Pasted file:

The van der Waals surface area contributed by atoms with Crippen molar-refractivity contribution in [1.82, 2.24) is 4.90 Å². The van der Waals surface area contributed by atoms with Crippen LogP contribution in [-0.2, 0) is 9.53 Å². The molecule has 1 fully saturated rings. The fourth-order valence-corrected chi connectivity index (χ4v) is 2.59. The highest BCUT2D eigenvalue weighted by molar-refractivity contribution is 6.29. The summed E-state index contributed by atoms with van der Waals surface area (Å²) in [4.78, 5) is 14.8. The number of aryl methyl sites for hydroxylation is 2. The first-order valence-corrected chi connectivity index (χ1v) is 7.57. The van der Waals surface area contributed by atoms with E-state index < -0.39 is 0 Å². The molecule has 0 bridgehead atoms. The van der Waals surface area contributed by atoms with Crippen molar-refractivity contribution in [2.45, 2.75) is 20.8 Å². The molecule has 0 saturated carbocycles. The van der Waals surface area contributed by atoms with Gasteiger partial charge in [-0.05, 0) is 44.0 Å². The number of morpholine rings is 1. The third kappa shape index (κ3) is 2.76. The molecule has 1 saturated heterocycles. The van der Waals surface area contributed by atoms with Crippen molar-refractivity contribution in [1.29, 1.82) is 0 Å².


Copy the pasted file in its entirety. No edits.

The van der Waals surface area contributed by atoms with Crippen molar-refractivity contribution in [1.82, 2.24) is 4.90 Å². The van der Waals surface area contributed by atoms with Crippen LogP contribution in [-0.2, 0) is 9.53 Å². The molecule has 1 fully saturated rings. The fourth-order valence-corrected chi connectivity index (χ4v) is 2.59. The highest BCUT2D eigenvalue weighted by molar-refractivity contribution is 6.29. The summed E-state index contributed by atoms with van der Waals surface area (Å²) in [4.78, 5) is 14.8. The number of aryl methyl sites for hydroxylation is 2. The first-order valence-corrected chi connectivity index (χ1v) is 7.57. The van der Waals surface area contributed by atoms with E-state index < -0.39 is 0 Å². The molecule has 0 bridgehead atoms. The van der Waals surface area contributed by atoms with Crippen molar-refractivity contribution in [2.45, 2.75) is 20.8 Å². The molecule has 0 saturated carbocycles. The van der Waals surface area contributed by atoms with Gasteiger partial charge in [-0.05, 0) is 44.0 Å². The number of morpholine rings is 1. The third kappa shape index (κ3) is 2.76. The molecule has 1 saturated heterocycles. The van der Waals surface area contributed by atoms with Crippen molar-refractivity contribution in [1.29, 1.82) is 0 Å².